Here’s Why Your Sink Might Be Turning Orange

Lizzy Rosenberg - Author

Feb. 23 2023, Published 4:43 p.m. ET

Sink Rust
Source: iStock

If you rent your home or apartment, figuring out strange happenings in your living space likely just requires you to call your super or landlord. But for homeowners, that unfortunately isn't an option — owning property means you're your own super, and therefore, you're required to find solutions to problems and questions.

Recently, my partner and I realized our sink basin had turned orange, and we couldn't figure out why.

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As two relatively tidy people, we couldn't understand what the culprit could possibly be. And as two people who recently moved into a house from a New York City apartment — without too much handiwork skills of our own — we were beyond stumped without the help of a super or landlord.

There is a likely chance you've seen this happen in your home too, and if that's the case, we're investigating the cause and possible solutions to this undeniably strange phenomenon.

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Source: Getty Images

If you rely on well water, your sink might turn orange for this harmless reason:

There could be a few reasons why your sink basin may have turned orange. The first and most likely reason is simple, easy to prevent, and completely harmless.

According to Out Of This World Plumbing Ottawa, homeowners who rely on well water often see their sink basins turn orange. This is because well water is often high in iron. The high levels of iron end up meshing with residue from soap to create a rusty-looking stain in your bathtub, on the sink, and maybe on the counter.

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Even if this is the case, your water might still look clear when it comes out of your faucet. It actually only turns orange when it oxidizes, which refers to the molecular process it undergoes when it's exposed to oxygen the air.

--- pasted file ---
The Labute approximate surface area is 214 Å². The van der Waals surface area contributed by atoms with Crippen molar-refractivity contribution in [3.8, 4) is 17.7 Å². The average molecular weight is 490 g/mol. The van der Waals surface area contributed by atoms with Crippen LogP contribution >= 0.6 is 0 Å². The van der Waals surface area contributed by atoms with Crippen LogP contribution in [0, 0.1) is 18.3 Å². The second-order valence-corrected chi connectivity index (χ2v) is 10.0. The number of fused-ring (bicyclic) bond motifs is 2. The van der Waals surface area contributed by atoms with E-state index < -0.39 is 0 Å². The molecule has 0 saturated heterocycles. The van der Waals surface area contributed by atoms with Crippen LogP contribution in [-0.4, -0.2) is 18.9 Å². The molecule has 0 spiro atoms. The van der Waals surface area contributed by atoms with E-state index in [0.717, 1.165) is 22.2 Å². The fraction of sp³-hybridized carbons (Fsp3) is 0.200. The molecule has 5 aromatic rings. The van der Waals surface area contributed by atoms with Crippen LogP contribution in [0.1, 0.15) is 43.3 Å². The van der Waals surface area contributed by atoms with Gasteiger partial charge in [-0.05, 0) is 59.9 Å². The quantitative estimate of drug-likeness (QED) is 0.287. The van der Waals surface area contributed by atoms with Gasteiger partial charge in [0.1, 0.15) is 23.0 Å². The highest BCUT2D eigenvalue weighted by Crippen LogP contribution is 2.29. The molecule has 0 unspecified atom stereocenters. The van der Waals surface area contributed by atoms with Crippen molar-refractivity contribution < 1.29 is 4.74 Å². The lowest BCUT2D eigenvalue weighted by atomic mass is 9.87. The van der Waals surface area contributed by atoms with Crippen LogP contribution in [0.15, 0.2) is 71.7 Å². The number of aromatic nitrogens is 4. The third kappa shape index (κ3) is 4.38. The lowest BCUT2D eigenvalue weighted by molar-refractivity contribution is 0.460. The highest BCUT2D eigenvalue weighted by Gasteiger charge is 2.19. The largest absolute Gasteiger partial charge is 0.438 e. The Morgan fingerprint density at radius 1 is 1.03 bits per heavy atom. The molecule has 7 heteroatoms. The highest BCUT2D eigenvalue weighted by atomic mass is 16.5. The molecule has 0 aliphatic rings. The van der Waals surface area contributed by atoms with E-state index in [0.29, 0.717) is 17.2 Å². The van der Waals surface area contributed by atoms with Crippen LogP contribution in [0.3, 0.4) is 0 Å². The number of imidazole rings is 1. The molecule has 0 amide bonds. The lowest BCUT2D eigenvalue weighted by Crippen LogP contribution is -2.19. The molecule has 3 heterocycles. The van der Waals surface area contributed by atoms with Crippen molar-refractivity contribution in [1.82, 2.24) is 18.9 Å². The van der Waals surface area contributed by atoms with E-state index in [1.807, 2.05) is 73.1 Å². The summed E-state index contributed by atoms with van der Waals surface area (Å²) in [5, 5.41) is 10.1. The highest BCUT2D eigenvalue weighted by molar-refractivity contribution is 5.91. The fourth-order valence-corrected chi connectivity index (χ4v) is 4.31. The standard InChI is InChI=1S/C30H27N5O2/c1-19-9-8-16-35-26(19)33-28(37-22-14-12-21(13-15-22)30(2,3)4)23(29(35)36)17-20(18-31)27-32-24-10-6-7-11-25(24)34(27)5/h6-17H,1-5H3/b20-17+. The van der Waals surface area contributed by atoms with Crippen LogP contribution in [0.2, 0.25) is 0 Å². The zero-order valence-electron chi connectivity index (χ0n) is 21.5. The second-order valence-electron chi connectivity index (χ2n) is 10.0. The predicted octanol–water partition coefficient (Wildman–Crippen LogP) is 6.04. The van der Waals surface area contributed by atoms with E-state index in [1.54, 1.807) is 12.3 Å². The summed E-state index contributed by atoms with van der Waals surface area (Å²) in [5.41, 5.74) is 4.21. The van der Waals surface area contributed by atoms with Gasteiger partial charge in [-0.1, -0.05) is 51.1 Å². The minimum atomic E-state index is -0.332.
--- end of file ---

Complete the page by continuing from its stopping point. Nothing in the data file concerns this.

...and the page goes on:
Luckily, because my partner and I rely on on well water, we were relieved to find this was the reason why our sink basin and counter had turned a dark orange hue. Although it doesn't look attractive, it's harmless and goes away with a quick cleaning session.

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However, there could be a more dangerous reason why your sink or shower looks orange.

The other culprit behind an orange-looking sink or shower isn't quite as harmless. It could be due to a certain type of bacteria known as pink mold, according to Bust Mold, which can appear as red-orange dots along your shower wall, shower curtain, and along the shower floor. It looks different than water that's simply high in iron, because if your water is simply orange from iron, the orange hue generally streamlines from the faucet, or concentrates around the drain.

If you're concerned about potentially being exposed to pink mold, you may want to contact a plumber or water treatment professional as soon as possible to mitigate the problem. Pink mold can cause a wide range of infections, as well as respiratory and gastrointestinal issues. So it's certainly something you should figure out sooner rather than later, for the sake of your health and wellbeing.

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